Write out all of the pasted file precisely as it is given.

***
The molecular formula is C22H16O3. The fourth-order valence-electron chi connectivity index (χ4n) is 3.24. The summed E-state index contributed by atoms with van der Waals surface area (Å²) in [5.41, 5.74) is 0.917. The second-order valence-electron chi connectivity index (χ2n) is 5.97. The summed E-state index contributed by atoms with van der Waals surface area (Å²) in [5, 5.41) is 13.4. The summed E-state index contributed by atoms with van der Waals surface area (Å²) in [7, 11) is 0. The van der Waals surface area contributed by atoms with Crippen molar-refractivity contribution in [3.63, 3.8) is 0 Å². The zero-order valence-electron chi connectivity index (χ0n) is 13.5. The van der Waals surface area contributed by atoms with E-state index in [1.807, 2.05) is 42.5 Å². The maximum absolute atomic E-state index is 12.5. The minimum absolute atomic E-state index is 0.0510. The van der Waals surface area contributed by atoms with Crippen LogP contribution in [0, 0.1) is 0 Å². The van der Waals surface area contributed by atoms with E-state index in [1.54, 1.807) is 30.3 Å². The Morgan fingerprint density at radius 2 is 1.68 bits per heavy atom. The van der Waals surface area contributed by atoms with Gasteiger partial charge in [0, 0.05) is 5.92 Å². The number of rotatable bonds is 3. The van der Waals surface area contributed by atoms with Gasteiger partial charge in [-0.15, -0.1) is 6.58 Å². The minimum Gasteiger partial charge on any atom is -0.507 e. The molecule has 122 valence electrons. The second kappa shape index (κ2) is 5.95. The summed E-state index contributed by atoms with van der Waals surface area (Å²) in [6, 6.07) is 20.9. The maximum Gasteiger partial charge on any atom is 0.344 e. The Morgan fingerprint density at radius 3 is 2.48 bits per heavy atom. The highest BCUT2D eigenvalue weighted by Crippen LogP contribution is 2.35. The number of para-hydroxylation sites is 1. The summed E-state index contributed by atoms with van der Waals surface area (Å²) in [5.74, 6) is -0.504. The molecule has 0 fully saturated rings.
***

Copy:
The molecular formula is C22H16O3. The fourth-order valence-electron chi connectivity index (χ4n) is 3.24. The summed E-state index contributed by atoms with van der Waals surface area (Å²) in [5.41, 5.74) is 0.917. The second-order valence-electron chi connectivity index (χ2n) is 5.97. The summed E-state index contributed by atoms with van der Waals surface area (Å²) in [5, 5.41) is 13.4. The summed E-state index contributed by atoms with van der Waals surface area (Å²) in [7, 11) is 0. The van der Waals surface area contributed by atoms with Crippen molar-refractivity contribution in [3.63, 3.8) is 0 Å². The zero-order valence-electron chi connectivity index (χ0n) is 13.5. The van der Waals surface area contributed by atoms with E-state index in [1.807, 2.05) is 42.5 Å². The maximum absolute atomic E-state index is 12.5. The minimum absolute atomic E-state index is 0.0510. The van der Waals surface area contributed by atoms with Crippen LogP contribution in [0, 0.1) is 0 Å². The van der Waals surface area contributed by atoms with E-state index in [1.54, 1.807) is 30.3 Å². The Morgan fingerprint density at radius 2 is 1.68 bits per heavy atom. The van der Waals surface area contributed by atoms with Gasteiger partial charge in [0, 0.05) is 5.92 Å². The number of rotatable bonds is 3. The van der Waals surface area contributed by atoms with Gasteiger partial charge in [-0.15, -0.1) is 6.58 Å². The minimum Gasteiger partial charge on any atom is -0.507 e. The molecule has 122 valence electrons. The second kappa shape index (κ2) is 5.95. The summed E-state index contributed by atoms with van der Waals surface area (Å²) in [6, 6.07) is 20.9. The maximum Gasteiger partial charge on any atom is 0.344 e. The Morgan fingerprint density at radius 3 is 2.48 bits per heavy atom. The highest BCUT2D eigenvalue weighted by Crippen LogP contribution is 2.35. The number of para-hydroxylation sites is 1. The summed E-state index contributed by atoms with van der Waals surface area (Å²) in [5.74, 6) is -0.504. The molecule has 0 fully saturated rings.